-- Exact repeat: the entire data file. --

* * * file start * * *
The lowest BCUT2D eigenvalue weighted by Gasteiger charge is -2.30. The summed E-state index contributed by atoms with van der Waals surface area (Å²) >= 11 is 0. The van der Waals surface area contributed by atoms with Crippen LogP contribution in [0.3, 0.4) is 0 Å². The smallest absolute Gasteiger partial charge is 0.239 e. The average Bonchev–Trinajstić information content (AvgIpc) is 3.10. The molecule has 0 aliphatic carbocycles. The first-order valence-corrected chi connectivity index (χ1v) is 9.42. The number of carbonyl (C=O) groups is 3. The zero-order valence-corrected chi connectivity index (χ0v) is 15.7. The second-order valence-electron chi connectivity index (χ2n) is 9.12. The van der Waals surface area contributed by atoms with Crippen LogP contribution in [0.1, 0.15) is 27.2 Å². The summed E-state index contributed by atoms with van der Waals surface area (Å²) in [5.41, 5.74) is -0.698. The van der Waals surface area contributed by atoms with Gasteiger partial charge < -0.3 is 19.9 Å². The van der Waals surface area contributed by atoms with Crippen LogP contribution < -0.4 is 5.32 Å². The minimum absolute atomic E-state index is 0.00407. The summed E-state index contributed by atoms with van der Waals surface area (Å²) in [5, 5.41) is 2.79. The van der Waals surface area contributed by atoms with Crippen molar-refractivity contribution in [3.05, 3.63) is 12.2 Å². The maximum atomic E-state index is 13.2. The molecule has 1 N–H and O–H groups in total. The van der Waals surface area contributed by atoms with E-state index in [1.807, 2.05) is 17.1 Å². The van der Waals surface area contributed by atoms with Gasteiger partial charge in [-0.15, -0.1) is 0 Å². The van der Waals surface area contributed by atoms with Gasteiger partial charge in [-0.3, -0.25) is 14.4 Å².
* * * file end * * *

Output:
The lowest BCUT2D eigenvalue weighted by Gasteiger charge is -2.30. The summed E-state index contributed by atoms with van der Waals surface area (Å²) >= 11 is 0. The van der Waals surface area contributed by atoms with Crippen LogP contribution in [0.3, 0.4) is 0 Å². The smallest absolute Gasteiger partial charge is 0.239 e. The average Bonchev–Trinajstić information content (AvgIpc) is 3.10. The molecule has 0 aliphatic carbocycles. The first-order valence-corrected chi connectivity index (χ1v) is 9.42. The number of carbonyl (C=O) groups is 3. The zero-order valence-corrected chi connectivity index (χ0v) is 15.7. The second-order valence-electron chi connectivity index (χ2n) is 9.12. The van der Waals surface area contributed by atoms with Crippen LogP contribution in [0.1, 0.15) is 27.2 Å². The summed E-state index contributed by atoms with van der Waals surface area (Å²) in [5.41, 5.74) is -0.698. The van der Waals surface area contributed by atoms with Gasteiger partial charge < -0.3 is 19.9 Å². The van der Waals surface area contributed by atoms with Crippen LogP contribution < -0.4 is 5.32 Å². The minimum absolute atomic E-state index is 0.00407. The summed E-state index contributed by atoms with van der Waals surface area (Å²) in [5, 5.41) is 2.79. The van der Waals surface area contributed by atoms with Crippen molar-refractivity contribution in [3.05, 3.63) is 12.2 Å². The maximum atomic E-state index is 13.2. The molecule has 1 N–H and O–H groups in total. The van der Waals surface area contributed by atoms with E-state index in [1.807, 2.05) is 17.1 Å². The van der Waals surface area contributed by atoms with Gasteiger partial charge in [-0.15, -0.1) is 0 Å². The van der Waals surface area contributed by atoms with Gasteiger partial charge in [-0.3, -0.25) is 14.4 Å².